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Supply chain crisis a reminder of marketing’s forgotten priority – place

The Promotion Fix is a​n ​exclusive biweekly column for The Drum from Samuel Scott, a global keynote marketing speaker who is a former journalist, newspaper editor, and director of marketing and communications in the high-tech industry. Follow him @samueljscott.

The world is in the middle of a supply chain crisis that is delaying shipments and clogging many ports. In his latest Promotion Fix column, Samuel Scott reminds us that ’place’ is an often-ignored part of the marketing mix and shows what marketers should do in both communications and distribution.

Place (or distribution) is the P in the marketing mix that marketers discuss the least. But the world’s ongoing supply chain troubles show that the industry should continue to ignore it at our own peril.

Why? The same problem that plagues marketing communications today is also harming distribution. More on that below.

The 4 Ps are levers that companies can use. The tech world aims to build the best products. New FMCG brands often have lower prices to undercut the competition. Many advertising executives want to focus on promotion.

But how did Netflix defeat Blockbuster in the early 2000s? By concentrating on distribution with a DVD-by-mail service. After all, the two had the same products, and Netflix could never outspend Blockbuster on ads. A new type of media distribution was the strategic source of leverage.

In 1999, Netflix sold a $16 monthly subscription plan in the US. People could have four DVDs out at a time without any late fees and just mail the watched movies in pre-paid envelopes at their leisure. The company’s insight was that customers hated late fees but could not always return videos on time.

But the marketing industry rarely talks about such issues. So, before I discuss the current global import and export chaos that is seemingly run by George Costanza’s Vandelay Industries, I will introduce the basic principles.

An introduction to distribution channel management

Distribution is building relationships with suppliers, partners and resellers in the supply chain. There are two categories: upstream (those with input materials or information) and downstream (those who get the product to end consumers).

The company is the middleman. For Netflix, the upstream were those who helped to produce and store the DVDs. The downstream was the US Post Office. The upstream, company and downstream together create a ‘value delivery network.’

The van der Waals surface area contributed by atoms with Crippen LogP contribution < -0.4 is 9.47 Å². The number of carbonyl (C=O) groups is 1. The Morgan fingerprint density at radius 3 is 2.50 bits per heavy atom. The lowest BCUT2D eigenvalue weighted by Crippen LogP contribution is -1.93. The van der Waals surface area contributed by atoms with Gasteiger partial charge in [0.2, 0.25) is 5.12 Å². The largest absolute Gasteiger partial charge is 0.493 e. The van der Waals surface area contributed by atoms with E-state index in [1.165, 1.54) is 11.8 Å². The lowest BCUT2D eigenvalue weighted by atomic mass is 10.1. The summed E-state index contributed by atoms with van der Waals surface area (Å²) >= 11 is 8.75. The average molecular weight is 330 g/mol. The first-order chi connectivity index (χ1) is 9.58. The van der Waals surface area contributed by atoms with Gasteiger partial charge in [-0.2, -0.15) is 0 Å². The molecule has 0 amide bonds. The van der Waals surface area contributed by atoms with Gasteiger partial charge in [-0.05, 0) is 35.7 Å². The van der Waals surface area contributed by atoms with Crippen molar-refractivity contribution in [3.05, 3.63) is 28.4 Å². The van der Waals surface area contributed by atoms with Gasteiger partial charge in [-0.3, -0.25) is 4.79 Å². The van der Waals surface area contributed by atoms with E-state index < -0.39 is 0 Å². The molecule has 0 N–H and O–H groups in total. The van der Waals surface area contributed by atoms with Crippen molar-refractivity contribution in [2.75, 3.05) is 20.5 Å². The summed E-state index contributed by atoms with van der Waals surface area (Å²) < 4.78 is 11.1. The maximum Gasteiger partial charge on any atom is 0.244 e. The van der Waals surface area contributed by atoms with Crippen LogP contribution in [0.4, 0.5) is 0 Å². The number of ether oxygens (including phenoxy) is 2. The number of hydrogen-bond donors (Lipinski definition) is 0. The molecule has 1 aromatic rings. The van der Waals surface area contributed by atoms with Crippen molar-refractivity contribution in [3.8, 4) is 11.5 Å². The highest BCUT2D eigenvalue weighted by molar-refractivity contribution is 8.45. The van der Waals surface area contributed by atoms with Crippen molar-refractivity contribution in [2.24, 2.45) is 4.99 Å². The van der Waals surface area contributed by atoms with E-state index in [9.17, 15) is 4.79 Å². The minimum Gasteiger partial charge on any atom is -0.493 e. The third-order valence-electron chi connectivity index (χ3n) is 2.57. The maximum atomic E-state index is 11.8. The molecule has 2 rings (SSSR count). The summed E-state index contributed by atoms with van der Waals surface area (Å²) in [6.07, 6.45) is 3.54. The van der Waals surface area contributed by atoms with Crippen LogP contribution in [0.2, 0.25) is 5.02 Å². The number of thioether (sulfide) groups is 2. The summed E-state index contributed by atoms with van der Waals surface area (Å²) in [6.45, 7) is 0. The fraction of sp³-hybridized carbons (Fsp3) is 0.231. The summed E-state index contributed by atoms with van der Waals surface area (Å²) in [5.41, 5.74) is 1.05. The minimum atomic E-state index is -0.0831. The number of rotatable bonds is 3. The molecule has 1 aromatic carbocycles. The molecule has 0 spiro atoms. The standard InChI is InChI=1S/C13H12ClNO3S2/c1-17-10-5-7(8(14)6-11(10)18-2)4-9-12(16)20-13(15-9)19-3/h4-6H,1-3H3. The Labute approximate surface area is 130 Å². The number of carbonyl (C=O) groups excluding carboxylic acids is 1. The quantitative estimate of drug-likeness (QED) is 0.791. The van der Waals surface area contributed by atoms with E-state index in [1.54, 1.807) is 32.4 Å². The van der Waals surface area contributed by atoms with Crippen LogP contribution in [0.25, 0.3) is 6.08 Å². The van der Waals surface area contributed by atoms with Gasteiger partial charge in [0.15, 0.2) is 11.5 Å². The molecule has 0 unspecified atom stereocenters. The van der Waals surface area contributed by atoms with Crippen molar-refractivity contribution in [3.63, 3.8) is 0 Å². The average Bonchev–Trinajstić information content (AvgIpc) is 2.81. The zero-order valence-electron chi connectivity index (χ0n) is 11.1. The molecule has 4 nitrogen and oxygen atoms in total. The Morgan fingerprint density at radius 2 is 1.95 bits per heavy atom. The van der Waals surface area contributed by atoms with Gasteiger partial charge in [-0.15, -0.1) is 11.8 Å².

The network affects the whole marketing mix. The quality of the raw materials and components influences the product's price and brand. So will whether the company sells in Harrods, Trader Joe’s or Walmart. A quality downstream supplier can move products more quickly and cost more money – but it can also improve customer satisfaction. A cheaper one can do the opposite of each.

But why do companies even use distributors? Cutting out middlemen is a classic way to save money. Well, here is a quick explanation that I created.

Say there are four non-competing companies that each want to put their product in four stores. If each business would deal with every store, there would be 16 total contacts involving countless meetings and paperwork. With a distributor, the number of contacts would fall to eight at most.

Further, the distributor already has relationships with the stores. Cadbury might not know how many chocolate bars are sold every month at the Tesco at 294 Old Brompton Road in southwest London. But the distributor does. Marketers talk all the time about being ‘customer facing’ – but distributors are often in front of consumers the most.

How marketers and distributors can work together

Companies make large amounts of small numbers of products. Consumers buy small amounts of a large number of products. Distributors take large quantities of large numbers of products and then divide them among stores based on the demand at each one. Basically, they match supply and demand.

In this process, marketers give up some control in exchange for greater efficiency and physical availability at the bottom of the funnel.

Now, each step between the company and consumer – such as a wholesaler and a retailer – is a level within the channel. Here are the three main B2C channels.

Each has pros and cons. DTC, on the left, often has higher profit margins and better relationships with customers. It also allows companies to sell at premium prices without having their products appear on shelves next to the competition.

If I enter an Apple store, I do not see Microsoft products. Women who sell Avon products at dinner parties are not offering Mary Kay there as well. Their physical availability is eliminated.

However, companies that do everything from production to promotion to distribution to sales need significant initial investment and have high overhead costs. Businesses that sell through retailers merely need to get their products on store shelves. The retailers themselves will take it from there.

Each model also has flows of physical products, payments and promotion. For example, Google might produce a new Android smartphone and run nationwide brand advertising campaigns. Retailers might then display them attractively on shelves, price them, have people trained to sell and answer questions and run direct response campaigns.